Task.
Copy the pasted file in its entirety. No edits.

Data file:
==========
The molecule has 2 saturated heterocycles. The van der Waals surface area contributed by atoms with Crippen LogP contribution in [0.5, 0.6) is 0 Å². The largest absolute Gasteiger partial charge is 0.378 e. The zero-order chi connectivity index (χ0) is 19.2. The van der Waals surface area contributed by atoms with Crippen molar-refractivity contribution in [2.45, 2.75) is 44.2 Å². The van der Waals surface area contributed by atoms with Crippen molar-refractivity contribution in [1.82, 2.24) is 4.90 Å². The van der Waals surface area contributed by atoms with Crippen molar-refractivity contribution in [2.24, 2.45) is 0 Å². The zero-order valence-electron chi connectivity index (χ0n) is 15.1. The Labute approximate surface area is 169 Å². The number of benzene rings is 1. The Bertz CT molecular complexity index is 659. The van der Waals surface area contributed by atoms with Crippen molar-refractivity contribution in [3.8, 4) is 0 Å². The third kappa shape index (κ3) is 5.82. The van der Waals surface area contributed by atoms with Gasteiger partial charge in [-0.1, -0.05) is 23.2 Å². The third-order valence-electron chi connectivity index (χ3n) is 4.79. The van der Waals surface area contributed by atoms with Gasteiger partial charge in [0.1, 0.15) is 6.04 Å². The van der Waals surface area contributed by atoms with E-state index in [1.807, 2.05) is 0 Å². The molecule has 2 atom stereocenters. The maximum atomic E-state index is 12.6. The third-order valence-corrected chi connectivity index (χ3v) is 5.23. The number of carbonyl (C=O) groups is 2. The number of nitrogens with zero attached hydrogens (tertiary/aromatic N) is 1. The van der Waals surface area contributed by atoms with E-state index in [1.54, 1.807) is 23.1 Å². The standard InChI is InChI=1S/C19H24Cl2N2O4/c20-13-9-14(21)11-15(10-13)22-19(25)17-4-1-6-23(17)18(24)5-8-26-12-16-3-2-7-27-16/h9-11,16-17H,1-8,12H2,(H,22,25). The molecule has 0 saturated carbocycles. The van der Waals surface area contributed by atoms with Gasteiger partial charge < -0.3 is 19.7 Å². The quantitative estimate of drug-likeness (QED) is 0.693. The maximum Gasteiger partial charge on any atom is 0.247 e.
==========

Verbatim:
The molecule has 2 saturated heterocycles. The van der Waals surface area contributed by atoms with Crippen LogP contribution in [0.5, 0.6) is 0 Å². The largest absolute Gasteiger partial charge is 0.378 e. The zero-order chi connectivity index (χ0) is 19.2. The van der Waals surface area contributed by atoms with Crippen molar-refractivity contribution in [2.45, 2.75) is 44.2 Å². The van der Waals surface area contributed by atoms with Crippen molar-refractivity contribution in [1.82, 2.24) is 4.90 Å². The van der Waals surface area contributed by atoms with Crippen molar-refractivity contribution in [2.24, 2.45) is 0 Å². The zero-order valence-electron chi connectivity index (χ0n) is 15.1. The Labute approximate surface area is 169 Å². The number of benzene rings is 1. The Bertz CT molecular complexity index is 659. The van der Waals surface area contributed by atoms with Crippen molar-refractivity contribution in [3.8, 4) is 0 Å². The third kappa shape index (κ3) is 5.82. The van der Waals surface area contributed by atoms with Gasteiger partial charge in [-0.1, -0.05) is 23.2 Å². The third-order valence-electron chi connectivity index (χ3n) is 4.79. The van der Waals surface area contributed by atoms with Gasteiger partial charge in [0.1, 0.15) is 6.04 Å². The van der Waals surface area contributed by atoms with E-state index in [1.807, 2.05) is 0 Å². The molecule has 2 atom stereocenters. The maximum atomic E-state index is 12.6. The third-order valence-corrected chi connectivity index (χ3v) is 5.23. The number of carbonyl (C=O) groups is 2. The number of nitrogens with zero attached hydrogens (tertiary/aromatic N) is 1. The van der Waals surface area contributed by atoms with E-state index in [1.54, 1.807) is 23.1 Å². The standard InChI is InChI=1S/C19H24Cl2N2O4/c20-13-9-14(21)11-15(10-13)22-19(25)17-4-1-6-23(17)18(24)5-8-26-12-16-3-2-7-27-16/h9-11,16-17H,1-8,12H2,(H,22,25). The molecule has 0 saturated carbocycles. The van der Waals surface area contributed by atoms with Gasteiger partial charge < -0.3 is 19.7 Å². The quantitative estimate of drug-likeness (QED) is 0.693. The maximum Gasteiger partial charge on any atom is 0.247 e.